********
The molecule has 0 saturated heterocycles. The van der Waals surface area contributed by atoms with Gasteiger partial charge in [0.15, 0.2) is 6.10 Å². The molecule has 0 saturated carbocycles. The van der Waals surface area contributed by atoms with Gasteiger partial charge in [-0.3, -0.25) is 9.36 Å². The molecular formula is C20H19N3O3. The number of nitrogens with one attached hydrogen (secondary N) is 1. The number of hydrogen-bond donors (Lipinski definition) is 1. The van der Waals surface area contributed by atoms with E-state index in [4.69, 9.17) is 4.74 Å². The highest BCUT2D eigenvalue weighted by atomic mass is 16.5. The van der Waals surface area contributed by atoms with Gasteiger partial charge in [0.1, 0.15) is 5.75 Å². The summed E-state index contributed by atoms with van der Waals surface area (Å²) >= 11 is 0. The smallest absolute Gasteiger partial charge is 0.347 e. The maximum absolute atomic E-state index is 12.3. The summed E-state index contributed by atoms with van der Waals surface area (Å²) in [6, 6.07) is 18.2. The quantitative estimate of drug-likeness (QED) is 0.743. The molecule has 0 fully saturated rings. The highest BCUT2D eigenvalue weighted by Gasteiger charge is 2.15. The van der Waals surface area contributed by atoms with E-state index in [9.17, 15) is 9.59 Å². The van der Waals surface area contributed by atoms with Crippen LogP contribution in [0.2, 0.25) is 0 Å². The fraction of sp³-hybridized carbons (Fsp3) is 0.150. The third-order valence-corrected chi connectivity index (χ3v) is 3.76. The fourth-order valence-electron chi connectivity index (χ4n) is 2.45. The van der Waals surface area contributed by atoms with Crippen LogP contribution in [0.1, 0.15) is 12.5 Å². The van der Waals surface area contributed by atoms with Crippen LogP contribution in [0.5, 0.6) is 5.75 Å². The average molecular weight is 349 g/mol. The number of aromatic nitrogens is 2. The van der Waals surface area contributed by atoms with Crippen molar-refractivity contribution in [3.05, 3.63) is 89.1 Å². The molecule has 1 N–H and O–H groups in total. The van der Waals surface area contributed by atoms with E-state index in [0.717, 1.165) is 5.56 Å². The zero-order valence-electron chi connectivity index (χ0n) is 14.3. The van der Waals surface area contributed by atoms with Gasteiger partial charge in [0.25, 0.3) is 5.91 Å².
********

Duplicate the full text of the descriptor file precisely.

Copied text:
The molecule has 0 saturated heterocycles. The van der Waals surface area contributed by atoms with Gasteiger partial charge in [0.15, 0.2) is 6.10 Å². The molecule has 0 saturated carbocycles. The van der Waals surface area contributed by atoms with Gasteiger partial charge in [-0.3, -0.25) is 9.36 Å². The molecular formula is C20H19N3O3. The number of nitrogens with one attached hydrogen (secondary N) is 1. The number of hydrogen-bond donors (Lipinski definition) is 1. The van der Waals surface area contributed by atoms with E-state index in [4.69, 9.17) is 4.74 Å². The highest BCUT2D eigenvalue weighted by atomic mass is 16.5. The van der Waals surface area contributed by atoms with Gasteiger partial charge in [0.1, 0.15) is 5.75 Å². The summed E-state index contributed by atoms with van der Waals surface area (Å²) >= 11 is 0. The smallest absolute Gasteiger partial charge is 0.347 e. The maximum absolute atomic E-state index is 12.3. The summed E-state index contributed by atoms with van der Waals surface area (Å²) in [6, 6.07) is 18.2. The quantitative estimate of drug-likeness (QED) is 0.743. The molecule has 0 fully saturated rings. The highest BCUT2D eigenvalue weighted by Gasteiger charge is 2.15. The van der Waals surface area contributed by atoms with E-state index in [9.17, 15) is 9.59 Å². The van der Waals surface area contributed by atoms with Crippen LogP contribution in [0.2, 0.25) is 0 Å². The fraction of sp³-hybridized carbons (Fsp3) is 0.150. The third-order valence-corrected chi connectivity index (χ3v) is 3.76. The fourth-order valence-electron chi connectivity index (χ4n) is 2.45. The van der Waals surface area contributed by atoms with Crippen LogP contribution in [0.1, 0.15) is 12.5 Å². The van der Waals surface area contributed by atoms with Crippen LogP contribution in [0.5, 0.6) is 5.75 Å². The average molecular weight is 349 g/mol. The number of aromatic nitrogens is 2. The van der Waals surface area contributed by atoms with Crippen molar-refractivity contribution in [3.05, 3.63) is 89.1 Å². The molecule has 1 N–H and O–H groups in total. The van der Waals surface area contributed by atoms with E-state index in [0.717, 1.165) is 5.56 Å². The zero-order valence-electron chi connectivity index (χ0n) is 14.3. The van der Waals surface area contributed by atoms with Gasteiger partial charge in [0.25, 0.3) is 5.91 Å².